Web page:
September 2017
Volume 17, Issue 10
Open Access
Vision Sciences Society Annual Meeting Abstract  |   August 2017
Perceptual processing load in shape discrimination: stars are seen easier than ovals?
Author Affiliations
  • Iliya Ivanov
    ZEISS Vision Science Lab, Institute for Ophthalmic Research, Centre for Ophthalmology, University of Tuebingen, Tuebingen, Germany
  • Sandra Wagner
    ZEISS Vision Science Lab, Institute for Ophthalmic Research, Centre for Ophthalmology, University of Tuebingen, Tuebingen, Germany
  • Siegfried Wahl
    ZEISS Vision Science Lab, Institute for Ophthalmic Research, Centre for Ophthalmology, University of Tuebingen, Tuebingen, Germany
Journal of Vision August 2017, Vol.17, 1246. doi:10.1167/17.10.1246
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      Iliya Ivanov, Sandra Wagner, Siegfried Wahl; Perceptual processing load in shape discrimination: stars are seen easier than ovals?. Journal of Vision 2017;17(10):1246. doi: 10.1167/17.10.1246.

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      © ARVO (1962-2015); The Authors (2016-present)

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Abstract

Discrimination thresholds for radial deformations of closed circular contours, which may outline simple shapes such as stars, squares and ovals, fall within the hyper-acuity range. This extreme performance of the visual system may be accounted for by a global pooling processing after the local features are extracted in the earlier stages. We employed the pupillary response as a measure of the processing load in a shape discrimination task, where subjects had to detect deviations from circularity on different shapes (RF patterns). Thus we addressed the question of whether different RF patterns or their parts are processed differentially by the visual system. Pupil dilation was sampled at 1000 Hz while 4 subjects discriminated between modulated and non-modulated versions of RF patterns. Subjects sat in a dim room and their chin and forehead were stabilized. Stimuli with radial frequency of 2 (ovals, RF2), 5 (stars, RF5) and one cycle from RF5 (RF1) were presented at 100% contrast in a temporal 2AFC procedure and subjects had to respond in which of the two intervals the modulated stimulus was presented by a key press. Task-evoked pupillary responses (TERP) for high (100% detected stimuli) and low (chance level detection) amplitude modulations were analyzed. Preliminary results show that TERPs were higher (increased pupil dilation) for RF2 than for RF5 at both high and low modulation amplitudes. Further, the TERP was lower (decreased dilation) at low amplitude modulations. TERP functions for RF5 and RF1 exhibited distinct shapes. Pupil dilation decrease at low amplitudes indicates that processing load in the visual system is low when shape differences cannot be detected. Pupil dilation decrease with radial modulation increase and distinct TERP function shapes suggest that the stimuli investigated here are processed differentially by the visual system, possibly by a mechanism that pools global information at higher cortical levels.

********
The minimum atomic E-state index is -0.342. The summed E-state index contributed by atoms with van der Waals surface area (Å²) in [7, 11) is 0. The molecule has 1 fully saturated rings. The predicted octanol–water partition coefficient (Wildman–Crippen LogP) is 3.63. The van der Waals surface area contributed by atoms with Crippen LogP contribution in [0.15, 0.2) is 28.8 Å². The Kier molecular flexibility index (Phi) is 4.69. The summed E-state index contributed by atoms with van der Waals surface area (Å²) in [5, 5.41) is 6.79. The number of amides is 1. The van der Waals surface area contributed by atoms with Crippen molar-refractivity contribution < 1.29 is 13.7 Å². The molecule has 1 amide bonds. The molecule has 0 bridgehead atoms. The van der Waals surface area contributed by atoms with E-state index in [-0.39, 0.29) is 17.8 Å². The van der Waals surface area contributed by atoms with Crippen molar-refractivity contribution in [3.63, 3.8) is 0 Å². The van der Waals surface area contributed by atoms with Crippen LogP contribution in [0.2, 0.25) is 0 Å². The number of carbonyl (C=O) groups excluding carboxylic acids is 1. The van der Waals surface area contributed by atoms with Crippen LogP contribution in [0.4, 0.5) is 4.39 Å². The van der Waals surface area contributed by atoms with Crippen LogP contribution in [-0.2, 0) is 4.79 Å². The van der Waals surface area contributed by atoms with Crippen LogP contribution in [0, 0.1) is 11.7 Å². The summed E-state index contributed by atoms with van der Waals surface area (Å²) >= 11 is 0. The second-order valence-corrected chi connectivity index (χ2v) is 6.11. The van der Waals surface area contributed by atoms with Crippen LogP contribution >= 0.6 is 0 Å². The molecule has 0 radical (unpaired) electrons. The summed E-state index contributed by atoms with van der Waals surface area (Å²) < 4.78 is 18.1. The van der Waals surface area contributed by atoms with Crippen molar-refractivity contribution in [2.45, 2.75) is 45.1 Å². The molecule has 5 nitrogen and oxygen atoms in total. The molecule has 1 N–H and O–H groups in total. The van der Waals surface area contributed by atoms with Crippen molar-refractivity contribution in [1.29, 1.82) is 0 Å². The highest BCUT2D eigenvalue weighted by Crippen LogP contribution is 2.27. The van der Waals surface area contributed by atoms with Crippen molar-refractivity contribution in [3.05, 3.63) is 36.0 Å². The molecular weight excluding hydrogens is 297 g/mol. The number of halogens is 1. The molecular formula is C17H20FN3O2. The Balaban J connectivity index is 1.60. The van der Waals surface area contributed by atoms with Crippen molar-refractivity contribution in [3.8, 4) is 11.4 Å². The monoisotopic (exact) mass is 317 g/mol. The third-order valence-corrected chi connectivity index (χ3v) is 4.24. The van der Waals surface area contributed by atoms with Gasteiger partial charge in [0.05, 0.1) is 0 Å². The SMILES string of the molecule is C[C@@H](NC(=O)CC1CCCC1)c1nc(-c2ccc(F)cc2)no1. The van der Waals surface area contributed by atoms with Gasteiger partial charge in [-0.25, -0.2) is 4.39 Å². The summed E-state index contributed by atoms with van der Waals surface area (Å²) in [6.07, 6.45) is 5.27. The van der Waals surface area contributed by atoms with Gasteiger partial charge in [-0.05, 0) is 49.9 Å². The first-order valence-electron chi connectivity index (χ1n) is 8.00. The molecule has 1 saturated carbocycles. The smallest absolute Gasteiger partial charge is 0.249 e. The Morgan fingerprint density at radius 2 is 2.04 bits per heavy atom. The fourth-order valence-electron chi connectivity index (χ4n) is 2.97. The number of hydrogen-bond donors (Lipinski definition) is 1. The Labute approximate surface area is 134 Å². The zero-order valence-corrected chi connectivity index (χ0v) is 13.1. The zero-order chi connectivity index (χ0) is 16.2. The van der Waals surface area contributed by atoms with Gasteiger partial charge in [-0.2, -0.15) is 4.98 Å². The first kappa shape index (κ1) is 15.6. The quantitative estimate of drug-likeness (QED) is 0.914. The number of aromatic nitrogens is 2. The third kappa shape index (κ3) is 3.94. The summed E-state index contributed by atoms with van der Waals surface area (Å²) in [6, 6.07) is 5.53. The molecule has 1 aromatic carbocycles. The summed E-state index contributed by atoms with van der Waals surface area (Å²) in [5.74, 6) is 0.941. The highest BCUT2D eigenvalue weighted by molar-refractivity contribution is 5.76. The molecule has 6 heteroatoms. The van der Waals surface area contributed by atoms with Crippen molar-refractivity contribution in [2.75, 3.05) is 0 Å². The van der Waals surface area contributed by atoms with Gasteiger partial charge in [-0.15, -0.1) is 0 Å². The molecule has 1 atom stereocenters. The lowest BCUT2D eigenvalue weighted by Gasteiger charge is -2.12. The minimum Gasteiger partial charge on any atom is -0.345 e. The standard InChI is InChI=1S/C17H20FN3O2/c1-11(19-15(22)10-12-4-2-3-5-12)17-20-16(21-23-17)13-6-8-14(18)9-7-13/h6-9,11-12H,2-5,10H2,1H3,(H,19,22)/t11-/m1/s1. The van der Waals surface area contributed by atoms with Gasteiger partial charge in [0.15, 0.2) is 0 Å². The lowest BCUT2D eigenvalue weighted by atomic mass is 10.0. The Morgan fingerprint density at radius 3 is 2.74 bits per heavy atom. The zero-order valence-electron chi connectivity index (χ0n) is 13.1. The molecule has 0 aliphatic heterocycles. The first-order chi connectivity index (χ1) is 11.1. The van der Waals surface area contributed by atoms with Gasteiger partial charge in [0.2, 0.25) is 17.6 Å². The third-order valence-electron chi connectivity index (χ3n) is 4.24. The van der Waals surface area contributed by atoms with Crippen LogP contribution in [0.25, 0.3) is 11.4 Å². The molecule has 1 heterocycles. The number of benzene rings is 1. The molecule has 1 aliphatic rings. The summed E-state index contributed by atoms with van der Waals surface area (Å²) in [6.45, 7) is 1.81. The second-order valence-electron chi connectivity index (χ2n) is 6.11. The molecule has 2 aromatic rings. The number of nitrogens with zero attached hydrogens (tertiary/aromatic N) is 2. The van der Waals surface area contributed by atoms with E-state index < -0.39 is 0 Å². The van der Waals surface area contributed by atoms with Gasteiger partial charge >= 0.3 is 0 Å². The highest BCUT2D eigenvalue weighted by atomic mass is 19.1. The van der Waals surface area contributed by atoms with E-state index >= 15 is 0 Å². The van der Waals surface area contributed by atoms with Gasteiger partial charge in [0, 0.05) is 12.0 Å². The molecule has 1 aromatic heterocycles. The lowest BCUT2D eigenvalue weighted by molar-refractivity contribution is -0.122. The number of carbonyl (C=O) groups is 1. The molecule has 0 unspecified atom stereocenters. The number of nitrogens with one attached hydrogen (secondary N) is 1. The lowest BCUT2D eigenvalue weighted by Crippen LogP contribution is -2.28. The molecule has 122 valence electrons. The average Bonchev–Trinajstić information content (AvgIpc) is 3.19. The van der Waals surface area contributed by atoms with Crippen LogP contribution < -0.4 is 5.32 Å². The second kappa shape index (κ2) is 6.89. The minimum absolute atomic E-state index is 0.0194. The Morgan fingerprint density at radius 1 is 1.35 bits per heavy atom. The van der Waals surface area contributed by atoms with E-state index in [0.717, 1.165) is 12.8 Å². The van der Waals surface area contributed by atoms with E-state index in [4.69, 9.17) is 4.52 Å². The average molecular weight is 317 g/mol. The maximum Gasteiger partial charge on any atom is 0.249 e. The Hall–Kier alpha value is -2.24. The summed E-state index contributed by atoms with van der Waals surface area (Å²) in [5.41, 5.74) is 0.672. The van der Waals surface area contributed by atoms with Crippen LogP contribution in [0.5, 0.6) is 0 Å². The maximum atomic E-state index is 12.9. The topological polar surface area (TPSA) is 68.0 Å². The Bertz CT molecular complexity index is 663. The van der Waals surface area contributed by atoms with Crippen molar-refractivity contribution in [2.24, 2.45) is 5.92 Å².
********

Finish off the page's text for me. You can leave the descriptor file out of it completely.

Meeting abstract presented at VSS 2017

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